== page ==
9. & 10.

At that time, there was a feast of the Jews, and Jesus went up to Jerusalem. Now there is at Jerusalem, by the Sheep gate, a pool called in Hebrew Bethsaida, having five porticoes. In these were lying a great multitude of the sick, blind, lame, and those with shriveled limbs, waiting for the moving of the water. For an angel of the Lord used to come down at certain times into the pool, and the water was troubled. And the first to go down into the pool after the troubling of the water was cured of whatever infirmity he had. Now a certain man was there who had been thirty-eight years under his infirmity. When Jesus saw him lying there, and knew that he had been in this state a long time, He said to him, Do you want to get well? The sick man answered Him, Sir, I have no one to put me into the pool when the water is stirred; for while I am coming, another steps down before me. Jesus said to him, Rise, take up your pallet and walk. And at once the man was cured. And he took up his pallet and began to walk. Now that day was a Sabbath. The Jews therefore said to him who had been healed, It is the Sabbath; you are not allowed to take up your pallet. He answered them, He who made me well said to me, ‘Take up your pallet and walk.’ They asked him then, Who is the man who said to you, ‘Take up your pallet and walk’? But the man who had been healed did not know who it was, for Jesus had quietly gone away, since there was a crowd in the place. Afterwards Jesus found him in the temple, and said to him, Behold, you are cured. Sin no more, lest something worse befall you. The man went away and told the Jews that it was Jesus Who had healed him.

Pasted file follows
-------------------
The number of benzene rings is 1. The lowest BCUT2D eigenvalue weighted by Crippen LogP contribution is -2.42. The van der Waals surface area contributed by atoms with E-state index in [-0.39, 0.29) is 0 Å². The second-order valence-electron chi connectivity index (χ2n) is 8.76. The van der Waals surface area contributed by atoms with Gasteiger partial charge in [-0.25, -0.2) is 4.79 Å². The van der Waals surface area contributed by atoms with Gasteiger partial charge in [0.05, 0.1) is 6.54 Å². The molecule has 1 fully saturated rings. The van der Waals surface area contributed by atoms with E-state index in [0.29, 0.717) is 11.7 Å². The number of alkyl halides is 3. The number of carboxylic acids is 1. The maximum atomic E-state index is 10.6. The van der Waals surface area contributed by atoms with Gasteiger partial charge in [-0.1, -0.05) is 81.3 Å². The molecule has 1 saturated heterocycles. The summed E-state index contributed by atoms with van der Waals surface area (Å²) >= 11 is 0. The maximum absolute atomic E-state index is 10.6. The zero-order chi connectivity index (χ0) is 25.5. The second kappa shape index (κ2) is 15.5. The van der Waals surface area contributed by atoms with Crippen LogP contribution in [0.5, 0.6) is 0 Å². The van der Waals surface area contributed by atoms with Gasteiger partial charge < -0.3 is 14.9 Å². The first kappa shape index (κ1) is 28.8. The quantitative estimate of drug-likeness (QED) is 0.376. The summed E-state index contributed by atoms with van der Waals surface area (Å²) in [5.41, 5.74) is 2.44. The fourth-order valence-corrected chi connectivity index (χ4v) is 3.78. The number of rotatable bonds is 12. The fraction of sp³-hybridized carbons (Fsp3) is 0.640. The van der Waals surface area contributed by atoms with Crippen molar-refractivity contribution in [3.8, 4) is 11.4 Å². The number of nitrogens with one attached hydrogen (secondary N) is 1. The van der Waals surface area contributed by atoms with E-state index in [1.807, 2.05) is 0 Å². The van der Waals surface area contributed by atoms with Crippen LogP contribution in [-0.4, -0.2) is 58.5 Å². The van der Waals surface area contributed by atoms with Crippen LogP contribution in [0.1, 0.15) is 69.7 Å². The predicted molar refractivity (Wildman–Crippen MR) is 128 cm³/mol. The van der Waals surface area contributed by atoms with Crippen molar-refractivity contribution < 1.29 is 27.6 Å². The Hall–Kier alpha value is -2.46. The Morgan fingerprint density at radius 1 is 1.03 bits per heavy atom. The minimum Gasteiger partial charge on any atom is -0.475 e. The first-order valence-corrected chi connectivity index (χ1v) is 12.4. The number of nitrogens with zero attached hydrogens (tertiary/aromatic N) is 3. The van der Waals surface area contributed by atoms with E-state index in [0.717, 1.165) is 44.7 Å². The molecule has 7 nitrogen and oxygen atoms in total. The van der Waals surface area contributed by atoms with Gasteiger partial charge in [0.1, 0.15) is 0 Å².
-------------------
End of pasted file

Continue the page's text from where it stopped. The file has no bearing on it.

John 5:1-15

A lesson of the importance of knowing the difference between the regulated thing and the right thing.

There are times when we may take comfort in the knowledge that rules protect us. They meter out time, regulate our diet, keep a sense of safety for us when we cross streets. But sometimes that comfort actually becomes complacency. The rules meant to keep order become rules that force us to a choice: maintain the status quo or upset it and do what we know to be right.

When confronted with a moral choice, we must always follow our hearts and what we know is right. We must be on guard to watch for the complacency that the rules allow, and may actually foster.

Each choice is a grand choice, no matter how simple it may seem to be.

9. & 10.

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